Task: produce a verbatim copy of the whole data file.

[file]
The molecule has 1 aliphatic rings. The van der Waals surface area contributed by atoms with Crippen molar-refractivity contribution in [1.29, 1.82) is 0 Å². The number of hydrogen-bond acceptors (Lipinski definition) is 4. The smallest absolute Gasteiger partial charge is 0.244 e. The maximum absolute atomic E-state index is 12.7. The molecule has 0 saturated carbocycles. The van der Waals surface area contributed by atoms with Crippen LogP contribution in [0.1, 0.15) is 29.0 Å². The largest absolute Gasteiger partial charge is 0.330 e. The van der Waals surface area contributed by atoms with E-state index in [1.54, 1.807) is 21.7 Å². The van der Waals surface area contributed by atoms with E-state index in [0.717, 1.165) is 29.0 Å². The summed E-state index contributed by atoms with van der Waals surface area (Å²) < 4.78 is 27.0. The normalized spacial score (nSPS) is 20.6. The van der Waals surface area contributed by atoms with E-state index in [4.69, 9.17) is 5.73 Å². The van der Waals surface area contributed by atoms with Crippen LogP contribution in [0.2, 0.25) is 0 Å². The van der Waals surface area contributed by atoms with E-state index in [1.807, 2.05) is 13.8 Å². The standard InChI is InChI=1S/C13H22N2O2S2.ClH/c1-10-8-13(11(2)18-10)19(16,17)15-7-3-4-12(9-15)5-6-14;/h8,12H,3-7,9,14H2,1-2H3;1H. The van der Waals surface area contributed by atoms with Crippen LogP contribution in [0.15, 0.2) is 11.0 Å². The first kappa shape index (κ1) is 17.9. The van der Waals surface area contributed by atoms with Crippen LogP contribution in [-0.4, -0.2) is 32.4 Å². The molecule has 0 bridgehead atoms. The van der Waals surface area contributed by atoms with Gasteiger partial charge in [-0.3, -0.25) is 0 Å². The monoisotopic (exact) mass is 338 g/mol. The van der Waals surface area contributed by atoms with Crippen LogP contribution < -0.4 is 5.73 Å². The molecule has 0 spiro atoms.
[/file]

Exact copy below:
The molecule has 1 aliphatic rings. The van der Waals surface area contributed by atoms with Crippen molar-refractivity contribution in [1.29, 1.82) is 0 Å². The number of hydrogen-bond acceptors (Lipinski definition) is 4. The smallest absolute Gasteiger partial charge is 0.244 e. The maximum absolute atomic E-state index is 12.7. The molecule has 0 saturated carbocycles. The van der Waals surface area contributed by atoms with Crippen LogP contribution in [0.1, 0.15) is 29.0 Å². The largest absolute Gasteiger partial charge is 0.330 e. The van der Waals surface area contributed by atoms with E-state index in [1.54, 1.807) is 21.7 Å². The van der Waals surface area contributed by atoms with E-state index in [0.717, 1.165) is 29.0 Å². The summed E-state index contributed by atoms with van der Waals surface area (Å²) < 4.78 is 27.0. The normalized spacial score (nSPS) is 20.6. The van der Waals surface area contributed by atoms with E-state index in [4.69, 9.17) is 5.73 Å². The van der Waals surface area contributed by atoms with Crippen LogP contribution in [0.2, 0.25) is 0 Å². The van der Waals surface area contributed by atoms with E-state index in [1.807, 2.05) is 13.8 Å². The standard InChI is InChI=1S/C13H22N2O2S2.ClH/c1-10-8-13(11(2)18-10)19(16,17)15-7-3-4-12(9-15)5-6-14;/h8,12H,3-7,9,14H2,1-2H3;1H. The van der Waals surface area contributed by atoms with Crippen LogP contribution in [0.15, 0.2) is 11.0 Å². The first kappa shape index (κ1) is 17.9. The van der Waals surface area contributed by atoms with Crippen LogP contribution in [-0.4, -0.2) is 32.4 Å². The molecule has 0 bridgehead atoms. The van der Waals surface area contributed by atoms with Gasteiger partial charge in [-0.3, -0.25) is 0 Å². The monoisotopic (exact) mass is 338 g/mol. The van der Waals surface area contributed by atoms with Crippen LogP contribution < -0.4 is 5.73 Å². The molecule has 0 spiro atoms.